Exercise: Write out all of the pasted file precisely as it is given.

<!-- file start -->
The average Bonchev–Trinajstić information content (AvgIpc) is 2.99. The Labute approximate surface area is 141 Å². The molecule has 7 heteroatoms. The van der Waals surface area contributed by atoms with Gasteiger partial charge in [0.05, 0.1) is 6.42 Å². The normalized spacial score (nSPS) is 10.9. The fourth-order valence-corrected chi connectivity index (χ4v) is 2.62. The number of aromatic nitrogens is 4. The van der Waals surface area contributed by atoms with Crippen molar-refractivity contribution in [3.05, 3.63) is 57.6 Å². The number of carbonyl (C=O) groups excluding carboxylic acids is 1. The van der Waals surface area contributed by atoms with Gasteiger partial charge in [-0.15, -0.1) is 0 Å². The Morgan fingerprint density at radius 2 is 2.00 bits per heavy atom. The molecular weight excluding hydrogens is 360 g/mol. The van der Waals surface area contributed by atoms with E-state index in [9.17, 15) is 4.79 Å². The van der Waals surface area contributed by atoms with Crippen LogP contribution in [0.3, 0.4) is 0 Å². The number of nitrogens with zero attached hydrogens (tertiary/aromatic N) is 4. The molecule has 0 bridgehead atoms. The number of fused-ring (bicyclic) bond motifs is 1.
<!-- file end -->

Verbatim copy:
The average Bonchev–Trinajstić information content (AvgIpc) is 2.99. The Labute approximate surface area is 141 Å². The molecule has 7 heteroatoms. The van der Waals surface area contributed by atoms with Gasteiger partial charge in [0.05, 0.1) is 6.42 Å². The normalized spacial score (nSPS) is 10.9. The fourth-order valence-corrected chi connectivity index (χ4v) is 2.62. The number of aromatic nitrogens is 4. The van der Waals surface area contributed by atoms with Crippen molar-refractivity contribution in [3.05, 3.63) is 57.6 Å². The number of carbonyl (C=O) groups excluding carboxylic acids is 1. The van der Waals surface area contributed by atoms with Gasteiger partial charge in [-0.15, -0.1) is 0 Å². The Morgan fingerprint density at radius 2 is 2.00 bits per heavy atom. The molecular weight excluding hydrogens is 360 g/mol. The van der Waals surface area contributed by atoms with E-state index in [9.17, 15) is 4.79 Å². The van der Waals surface area contributed by atoms with Crippen LogP contribution in [0.3, 0.4) is 0 Å². The number of nitrogens with zero attached hydrogens (tertiary/aromatic N) is 4. The molecule has 0 bridgehead atoms. The number of fused-ring (bicyclic) bond motifs is 1.